Principles for the criminal justice voluntary sector

Clinks Thinks

Clinks, the national infrastructure organisation supporting voluntary sector organisations in the criminal justice system, has just published a revised version of its Clinks Thinks document which  sets out  core principles and recommendations that reflect the key policy issues raised by Clinks members, and the main issues on which Clinks advocates for change.

Here are its main points

VALUE THE VOLUNTARY SECTOR

Clinks thinks the voluntary sector’s role as a forward-thinking designer and provider of services needs to be recognised. Voluntary organisations should be pro-actively engaged as a valued partner by policy makers and service providers throughout the criminal justice system at a local, regional and national level.

STRENGTHEN THE SECTOR’S VOICE

Clinks thinks the voluntary sector’s role as a campaigner should be protected, allowing it to speak freely on behalf of allowing it to speak freely on behalf of service users and communities.

PUT PEOPLE AT THE HEART OF SERVICES

Clinks thinks the Government and local services should do more to put people in the criminal justice system at the heart of policy making and service delivery. Policy and practice should be person-centred, acknowledge that people need long-term support, and that relapse can sometimes be part of the journey to rehabilitation.

REDUCE THE PRISON POPULATION

Clinks thinks the Ministry of Justice should develop a clear strategy for reducing the number of people in prison by increasing investment in preventative services, diverting people away from the criminal justice system and expanding the use of alternatives to custody.

IMPLEMENT A DISTINCT APPROACH FOR WOMEN

Clinks thinks a cross-departmental strategy for women and girls, led by the Ministry of Justice, should ensure that women are diverted away from the criminal justice system at the earliest opportunity. To do this we need to increase the use of gender-specific community sentences and make sure we invest in specialist voluntary organisations including women’s centres.

TACKLE RACISM AND DISCRIMINATION

Clinks thinks all sectors working in criminal justice must work to tackle racism and discrimination by ensuring that they are using evidence and examples of good practice to meet the needs of BAME people. Government should have a comprehensive strategy which gives race equality a central place in all policy making and should have ambitious aims for reducing the inequality across the system.

PREVENT THE IMPRISONMENT OF CHILDREN

Clinks thinks the youth justice system needs to remain focussed on reducing the use of custody, increasing the use of early intervention and diversion, and provide a locally-owned and multi-agency approach to all services. A national strategy needs to be produced and published to both address the causes of over-representation of black, Asian and minority ethnic young people in the youth justice system, and address the reasons why reducing a youth custody approach has failed this group.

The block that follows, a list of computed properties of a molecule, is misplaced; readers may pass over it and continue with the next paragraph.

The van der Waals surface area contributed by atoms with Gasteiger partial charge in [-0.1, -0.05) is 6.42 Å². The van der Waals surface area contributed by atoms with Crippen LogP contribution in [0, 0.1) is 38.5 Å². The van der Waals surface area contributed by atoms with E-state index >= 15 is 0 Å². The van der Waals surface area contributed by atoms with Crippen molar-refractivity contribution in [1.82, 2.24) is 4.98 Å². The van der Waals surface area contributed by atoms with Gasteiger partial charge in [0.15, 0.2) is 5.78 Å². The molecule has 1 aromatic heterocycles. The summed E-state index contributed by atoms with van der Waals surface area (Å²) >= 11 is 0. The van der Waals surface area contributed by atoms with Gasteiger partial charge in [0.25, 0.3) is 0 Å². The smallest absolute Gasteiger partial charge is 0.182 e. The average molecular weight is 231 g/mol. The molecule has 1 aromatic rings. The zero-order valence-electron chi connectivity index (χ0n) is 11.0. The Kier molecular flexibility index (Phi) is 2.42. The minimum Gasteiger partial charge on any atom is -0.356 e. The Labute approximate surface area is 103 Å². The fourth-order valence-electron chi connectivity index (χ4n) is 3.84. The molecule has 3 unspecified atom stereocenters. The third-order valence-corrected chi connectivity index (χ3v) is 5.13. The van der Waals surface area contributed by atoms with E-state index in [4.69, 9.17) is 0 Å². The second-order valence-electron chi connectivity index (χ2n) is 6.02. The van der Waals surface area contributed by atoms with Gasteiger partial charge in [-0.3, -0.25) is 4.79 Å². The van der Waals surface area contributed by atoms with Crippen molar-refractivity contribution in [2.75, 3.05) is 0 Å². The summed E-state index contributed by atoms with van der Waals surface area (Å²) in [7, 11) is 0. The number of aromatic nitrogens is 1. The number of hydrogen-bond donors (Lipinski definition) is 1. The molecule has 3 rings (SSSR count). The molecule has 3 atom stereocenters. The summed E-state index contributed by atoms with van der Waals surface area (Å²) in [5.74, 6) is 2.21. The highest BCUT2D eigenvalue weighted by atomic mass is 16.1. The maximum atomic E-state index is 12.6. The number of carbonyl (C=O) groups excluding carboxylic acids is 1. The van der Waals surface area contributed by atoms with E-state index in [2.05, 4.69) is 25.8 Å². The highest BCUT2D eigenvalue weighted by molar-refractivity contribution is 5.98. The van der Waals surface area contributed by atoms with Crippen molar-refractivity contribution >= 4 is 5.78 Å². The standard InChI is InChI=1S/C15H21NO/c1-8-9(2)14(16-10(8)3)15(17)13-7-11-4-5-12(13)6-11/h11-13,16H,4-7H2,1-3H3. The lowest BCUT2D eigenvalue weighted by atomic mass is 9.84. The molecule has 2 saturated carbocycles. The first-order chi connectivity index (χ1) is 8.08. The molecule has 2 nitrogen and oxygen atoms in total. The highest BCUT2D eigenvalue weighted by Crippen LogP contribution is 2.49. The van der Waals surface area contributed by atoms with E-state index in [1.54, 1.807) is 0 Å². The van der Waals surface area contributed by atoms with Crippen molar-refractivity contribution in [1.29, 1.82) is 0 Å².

DELIVER A DISTINCT APPROACH FOR YOUNG ADULTS

Clinks thinks the Ministry of Justice should utilise the evidence gathered by the Transition to Adulthood Alliance to produce a national strategy for the management of young adults aged 18-25 at all stages of the criminal justice system (as recommended by the Justice Select Committee). This needs to deliver a distinct approach to young adults and design services which support desistance from crime, based on evidence and service user consultation.

INVOLVE PEOPLE WITH LIVED EXPERIENCE

Clinks thinks the Ministry of Justice, commissioners, and all service providers should embed the involvement of people with lived experience throughout the criminal justice system to inform policy and practice.

JOIN UP SERVICES TO RESPOND TO MULTIPLE NEEDS

Clinks thinks decision makers, commissioners and service providers should use learning from the Making Every Adult Matter coalition and the Big Lottery’s Fulfilling Lives programme to develop new policies and better coordinated services which support people with multiple needs.

SUPPORT HEALTHY RELATIONSHIPS

Clinks thinks thinks a clear government strategy is needed to advocate for consistent and specialist services which support positive social relationships for people in the criminal justice system in custody and post-release, and which support children’s wellbeing.

IMPROVE HEALTH AND WELLBEING

Clinks thinks commissioners and providers in the health and criminal justice systems should work together to prioritise improving health and wellbeing and continuity of care. This should include investment in prevention, early identification of people with health needs, diverting people into treatment where appropriate and ensuring continuity of care for people as they enter prison, move between different prisons, or on release back into the community.

CHAMPION VOLUNTEERING

Clinks thinks volunteering should be championed by the Ministry of Justice, courts, probation services and prisons. They should work with the voluntary sector to create a culture and operating environment which encourages and supports volunteers.

ENCOURAGE CREATIVITY AND INSPIRATION

Clinks thinks the Ministry of Justice, commissioners, and all service providers should ensure access to arts activities for people involved in the criminal justice system. To this end the Ministry of Justice and the Arts Council should develop a joint strategy to support the arts within criminal justice settings.

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